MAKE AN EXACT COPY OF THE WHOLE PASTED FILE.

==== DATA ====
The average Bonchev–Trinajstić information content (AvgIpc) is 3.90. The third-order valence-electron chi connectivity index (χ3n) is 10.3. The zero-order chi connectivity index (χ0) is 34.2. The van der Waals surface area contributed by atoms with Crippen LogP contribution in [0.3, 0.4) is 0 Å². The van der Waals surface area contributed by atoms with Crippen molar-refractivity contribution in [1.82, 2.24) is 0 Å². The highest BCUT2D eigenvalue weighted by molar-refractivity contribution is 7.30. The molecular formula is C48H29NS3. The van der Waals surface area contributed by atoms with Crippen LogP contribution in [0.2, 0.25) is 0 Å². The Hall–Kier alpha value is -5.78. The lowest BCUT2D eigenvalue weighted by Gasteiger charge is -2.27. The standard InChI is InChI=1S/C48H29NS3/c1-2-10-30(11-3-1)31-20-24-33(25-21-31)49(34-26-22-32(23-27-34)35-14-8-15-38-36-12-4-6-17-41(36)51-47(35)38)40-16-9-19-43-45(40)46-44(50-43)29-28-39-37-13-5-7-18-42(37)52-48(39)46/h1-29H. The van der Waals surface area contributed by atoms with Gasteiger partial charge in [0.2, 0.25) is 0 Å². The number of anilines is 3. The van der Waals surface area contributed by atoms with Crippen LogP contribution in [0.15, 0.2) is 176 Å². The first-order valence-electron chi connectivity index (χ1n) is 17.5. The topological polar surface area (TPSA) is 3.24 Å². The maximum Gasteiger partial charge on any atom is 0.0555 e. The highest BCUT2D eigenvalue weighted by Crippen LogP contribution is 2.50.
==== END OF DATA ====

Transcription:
The average Bonchev–Trinajstić information content (AvgIpc) is 3.90. The third-order valence-electron chi connectivity index (χ3n) is 10.3. The zero-order chi connectivity index (χ0) is 34.2. The van der Waals surface area contributed by atoms with Crippen LogP contribution in [0.3, 0.4) is 0 Å². The van der Waals surface area contributed by atoms with Crippen molar-refractivity contribution in [1.82, 2.24) is 0 Å². The highest BCUT2D eigenvalue weighted by molar-refractivity contribution is 7.30. The molecular formula is C48H29NS3. The van der Waals surface area contributed by atoms with Crippen LogP contribution in [0.2, 0.25) is 0 Å². The Hall–Kier alpha value is -5.78. The lowest BCUT2D eigenvalue weighted by Gasteiger charge is -2.27. The standard InChI is InChI=1S/C48H29NS3/c1-2-10-30(11-3-1)31-20-24-33(25-21-31)49(34-26-22-32(23-27-34)35-14-8-15-38-36-12-4-6-17-41(36)51-47(35)38)40-16-9-19-43-45(40)46-44(50-43)29-28-39-37-13-5-7-18-42(37)52-48(39)46/h1-29H. The van der Waals surface area contributed by atoms with Gasteiger partial charge in [0.2, 0.25) is 0 Å². The number of anilines is 3. The van der Waals surface area contributed by atoms with Crippen LogP contribution in [0.15, 0.2) is 176 Å². The first-order valence-electron chi connectivity index (χ1n) is 17.5. The topological polar surface area (TPSA) is 3.24 Å². The maximum Gasteiger partial charge on any atom is 0.0555 e. The highest BCUT2D eigenvalue weighted by Crippen LogP contribution is 2.50.